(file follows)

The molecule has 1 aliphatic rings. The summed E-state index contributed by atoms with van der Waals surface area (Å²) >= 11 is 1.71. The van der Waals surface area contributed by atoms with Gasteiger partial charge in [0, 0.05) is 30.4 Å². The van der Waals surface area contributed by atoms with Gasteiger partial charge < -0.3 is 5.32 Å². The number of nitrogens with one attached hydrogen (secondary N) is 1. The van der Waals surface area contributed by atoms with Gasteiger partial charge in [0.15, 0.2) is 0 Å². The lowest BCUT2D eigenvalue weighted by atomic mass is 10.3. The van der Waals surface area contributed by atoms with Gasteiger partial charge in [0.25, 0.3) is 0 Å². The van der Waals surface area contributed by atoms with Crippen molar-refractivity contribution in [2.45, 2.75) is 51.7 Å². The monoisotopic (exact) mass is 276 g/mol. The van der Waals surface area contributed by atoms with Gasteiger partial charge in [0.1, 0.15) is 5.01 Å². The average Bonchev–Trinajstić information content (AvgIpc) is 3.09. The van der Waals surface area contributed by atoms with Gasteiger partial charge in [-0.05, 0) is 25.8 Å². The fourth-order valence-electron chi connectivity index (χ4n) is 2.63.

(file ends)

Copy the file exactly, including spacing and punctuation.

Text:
The molecule has 1 aliphatic rings. The summed E-state index contributed by atoms with van der Waals surface area (Å²) >= 11 is 1.71. The van der Waals surface area contributed by atoms with Gasteiger partial charge in [0, 0.05) is 30.4 Å². The van der Waals surface area contributed by atoms with Gasteiger partial charge < -0.3 is 5.32 Å². The number of nitrogens with one attached hydrogen (secondary N) is 1. The van der Waals surface area contributed by atoms with Gasteiger partial charge in [0.15, 0.2) is 0 Å². The lowest BCUT2D eigenvalue weighted by atomic mass is 10.3. The van der Waals surface area contributed by atoms with Gasteiger partial charge in [0.25, 0.3) is 0 Å². The van der Waals surface area contributed by atoms with Crippen molar-refractivity contribution in [2.45, 2.75) is 51.7 Å². The monoisotopic (exact) mass is 276 g/mol. The van der Waals surface area contributed by atoms with Gasteiger partial charge in [0.1, 0.15) is 5.01 Å². The average Bonchev–Trinajstić information content (AvgIpc) is 3.09. The van der Waals surface area contributed by atoms with Gasteiger partial charge in [-0.05, 0) is 25.8 Å². The fourth-order valence-electron chi connectivity index (χ4n) is 2.63.